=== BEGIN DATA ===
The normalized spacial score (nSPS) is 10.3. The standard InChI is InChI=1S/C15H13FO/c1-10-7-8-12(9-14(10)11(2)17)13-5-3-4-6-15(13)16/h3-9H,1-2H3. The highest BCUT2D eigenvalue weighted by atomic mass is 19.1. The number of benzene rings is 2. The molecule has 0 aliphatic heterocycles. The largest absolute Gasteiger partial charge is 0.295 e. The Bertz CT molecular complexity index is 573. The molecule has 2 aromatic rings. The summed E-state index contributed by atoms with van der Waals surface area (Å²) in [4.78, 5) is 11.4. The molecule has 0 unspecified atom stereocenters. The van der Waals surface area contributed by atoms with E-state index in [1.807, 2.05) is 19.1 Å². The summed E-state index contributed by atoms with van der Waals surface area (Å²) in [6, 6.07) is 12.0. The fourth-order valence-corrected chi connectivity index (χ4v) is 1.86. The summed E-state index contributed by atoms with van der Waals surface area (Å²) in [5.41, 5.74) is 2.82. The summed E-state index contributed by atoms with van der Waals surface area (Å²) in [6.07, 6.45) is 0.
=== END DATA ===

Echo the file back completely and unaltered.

The normalized spacial score (nSPS) is 10.3. The standard InChI is InChI=1S/C15H13FO/c1-10-7-8-12(9-14(10)11(2)17)13-5-3-4-6-15(13)16/h3-9H,1-2H3. The highest BCUT2D eigenvalue weighted by atomic mass is 19.1. The number of benzene rings is 2. The molecule has 0 aliphatic heterocycles. The largest absolute Gasteiger partial charge is 0.295 e. The Bertz CT molecular complexity index is 573. The molecule has 2 aromatic rings. The summed E-state index contributed by atoms with van der Waals surface area (Å²) in [4.78, 5) is 11.4. The molecule has 0 unspecified atom stereocenters. The van der Waals surface area contributed by atoms with E-state index in [1.807, 2.05) is 19.1 Å². The summed E-state index contributed by atoms with van der Waals surface area (Å²) in [6, 6.07) is 12.0. The fourth-order valence-corrected chi connectivity index (χ4v) is 1.86. The summed E-state index contributed by atoms with van der Waals surface area (Å²) in [5.41, 5.74) is 2.82. The summed E-state index contributed by atoms with van der Waals surface area (Å²) in [6.07, 6.45) is 0.